Professor

Department of Physics

University of Maryland

Office: Room 4328 Physics Building

Phone: 301-405-6033

Fax: 301- 699-9195

Email: goodman@umdgrb.umd.edu



Research

  1. -HAWC

  2. -IceCube

  3. -Milagro


Awards:

UM President’s Medal

Fellow AAAS

ACC Teaching Scholar

Faculty Excellence in Teaching Award Lecture - CTE

CMPS Distinguish Alumni Award

Kirwan Prize for Undergraduate Education

Fellow UM Academy of Excellence in Teaching and Learning

Richtmyer Lecture Prize– American Physical Society

USM Regents Award for Excellence in Teaching

UMCP Distinguished Scholar-Teacher Award

Fellow of the American Physical Society

UM Presidential Award for Outstanding Service to the Schools


 
 

Jordan Goodman is a professor and the former Chair of Physics Department at the University of Maryland. His area of research, Particle Astrophysics, studies cosmic radiation to better understand the properties of elementary particles and the processes in space that produce these particles. This field blends elements of high energy physics and astrophysics.

Starting with his Ph.D. work, which showed evidence for an abundance of heavy elements such as iron in high energy cosmic rays, he has worked to understand the nature of cosmic rays which hit the earth. Recently, his work has concentrated on two experimental efforts-- Milagro and IceCube.

He is now the Principal Investigator of the HAWC Experiment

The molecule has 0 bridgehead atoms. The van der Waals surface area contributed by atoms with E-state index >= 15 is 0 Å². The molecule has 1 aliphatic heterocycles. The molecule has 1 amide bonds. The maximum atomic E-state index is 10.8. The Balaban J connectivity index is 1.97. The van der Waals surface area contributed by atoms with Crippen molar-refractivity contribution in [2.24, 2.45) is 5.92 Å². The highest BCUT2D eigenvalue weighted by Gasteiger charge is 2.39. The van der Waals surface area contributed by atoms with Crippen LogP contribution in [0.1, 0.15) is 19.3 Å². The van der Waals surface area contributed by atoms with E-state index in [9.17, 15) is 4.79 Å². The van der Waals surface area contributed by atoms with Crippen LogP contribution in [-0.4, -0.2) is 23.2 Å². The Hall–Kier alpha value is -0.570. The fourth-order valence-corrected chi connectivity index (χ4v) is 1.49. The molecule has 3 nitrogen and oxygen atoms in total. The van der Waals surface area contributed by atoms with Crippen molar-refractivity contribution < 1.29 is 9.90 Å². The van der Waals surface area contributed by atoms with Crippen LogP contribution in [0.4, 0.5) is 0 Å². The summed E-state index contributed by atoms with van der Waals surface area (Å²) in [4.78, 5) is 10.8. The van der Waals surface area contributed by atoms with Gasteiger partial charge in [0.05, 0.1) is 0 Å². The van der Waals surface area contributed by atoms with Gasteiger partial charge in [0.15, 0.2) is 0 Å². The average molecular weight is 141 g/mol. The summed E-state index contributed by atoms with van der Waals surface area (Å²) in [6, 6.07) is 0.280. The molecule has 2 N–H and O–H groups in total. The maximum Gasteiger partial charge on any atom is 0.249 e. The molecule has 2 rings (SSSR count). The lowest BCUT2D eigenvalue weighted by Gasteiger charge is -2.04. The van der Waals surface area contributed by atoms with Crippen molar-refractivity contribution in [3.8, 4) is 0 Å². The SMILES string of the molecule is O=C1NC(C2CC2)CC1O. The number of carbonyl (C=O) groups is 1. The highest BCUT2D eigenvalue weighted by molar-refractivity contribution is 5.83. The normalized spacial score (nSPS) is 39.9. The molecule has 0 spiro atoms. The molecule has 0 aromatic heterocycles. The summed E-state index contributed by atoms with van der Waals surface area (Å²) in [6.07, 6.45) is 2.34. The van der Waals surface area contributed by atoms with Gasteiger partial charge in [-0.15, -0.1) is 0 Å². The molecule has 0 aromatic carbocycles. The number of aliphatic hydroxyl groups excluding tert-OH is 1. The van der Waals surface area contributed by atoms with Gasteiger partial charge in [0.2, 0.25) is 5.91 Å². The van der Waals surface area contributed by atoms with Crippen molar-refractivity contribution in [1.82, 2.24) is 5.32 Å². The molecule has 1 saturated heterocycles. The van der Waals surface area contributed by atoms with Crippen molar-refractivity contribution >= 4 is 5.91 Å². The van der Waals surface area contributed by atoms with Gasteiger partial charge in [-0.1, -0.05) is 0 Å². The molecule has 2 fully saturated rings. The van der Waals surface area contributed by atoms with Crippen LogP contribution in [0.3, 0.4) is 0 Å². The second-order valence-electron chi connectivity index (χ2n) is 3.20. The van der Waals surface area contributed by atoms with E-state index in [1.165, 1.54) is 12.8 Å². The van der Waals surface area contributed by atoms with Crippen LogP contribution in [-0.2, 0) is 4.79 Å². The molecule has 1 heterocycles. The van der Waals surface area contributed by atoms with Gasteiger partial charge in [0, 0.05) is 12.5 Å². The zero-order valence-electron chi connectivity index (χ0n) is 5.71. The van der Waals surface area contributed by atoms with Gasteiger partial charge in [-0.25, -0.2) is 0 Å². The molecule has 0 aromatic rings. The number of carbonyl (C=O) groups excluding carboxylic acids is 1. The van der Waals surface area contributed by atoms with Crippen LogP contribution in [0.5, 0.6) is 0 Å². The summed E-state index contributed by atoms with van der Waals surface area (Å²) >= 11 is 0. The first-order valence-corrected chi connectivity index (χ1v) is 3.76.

A CV can be found here.
 

Recent Publications

Measurement of the atmospheric neutrino energy spectrum from 100 GeV to 400 TeV with IceCube, Phys. Rev. D 83, 012001 (2011)


Constraints on high-energy neutrino emission from SN 2008D. (R. Abbasi et al.) Astron.Astrophys.527:A28, 2011. [arXiv:1101.3942]


Search for neutrino-induced cascades with five years of AMANDA data. (R. Abbasi, et al.) Astropart.Phys.34:420-430, 2011.


Search for a Lorentz-violating sidereal signal with atmospheric neutrinos in IceCube. (R. Abbasi et al.) Phys.Rev.D82:112003, 2010. [arXiv:1010.4096]


Search for relativistic magnetic monopoles with the AMANDA-II neutrino telescope. By R. Abbasi, et al., Eur.Phys.J.C69:361-378, 2010.


The first search for extremely-high energy cosmogenic neutrinos with the IceCube Neutrino Observatory. (R. Abbasi et al.) Phys.Rev.D82:072003, 2010. [arXiv:1009.1442]


Measurement of the Anisotropy of Cosmic Ray Arrival Directions with IceCube. (R. Abbasi et al.) Astrophys.J.718:L194, 2010. [arXiv:1005.2960]


The Energy Spectrum of Atmospheric Neutrinos between 2 and 200 TeV with the AMANDA-II Detector.  (R. Abbasi et al.) Astropart.Phys.34:48-58, 2010. [arXiv:1004.2357]


Limits on a muon flux from Kaluza-Klein dark matter annihilations in the Sun from the IceCube 22-string detector.  (R. Abbasi et al.) Phys.Rev.D81:057101, 2010. [arXiv:0910.4480]


Milagro Observations of TeV Emission from Galactic Sources in the Fermi Bright Source List (A. Abdo et. al.) Ap. J. Letters Apr 2009 700:L127-L131,(2009)


Limits on a muon flux from neutralino annihilations in the Sun with the IceCube 22-string detector. (R. Abbasi et al.) Phys.Rev.Lett.102:201302,(2009)


Determination of the Atmospheric Neutrino Flux and Searches for New Physics with AMANDA-II. (R. Abbasi et al.) Phys.Rev.D79:102005,(2009)


Search for Point Sources of High Energy Neutrinos with Final Data from AMANDA-II. (R. Abbasi et al.). Phys.Rev.D79:062001,(2009)


The Large Scale Cosmic-Ray Anisotropy as Observed with Milagro. (A.A. Abdo et al.) Astrophys.J.698:2121-2130,(2009)


 

Professor of Physics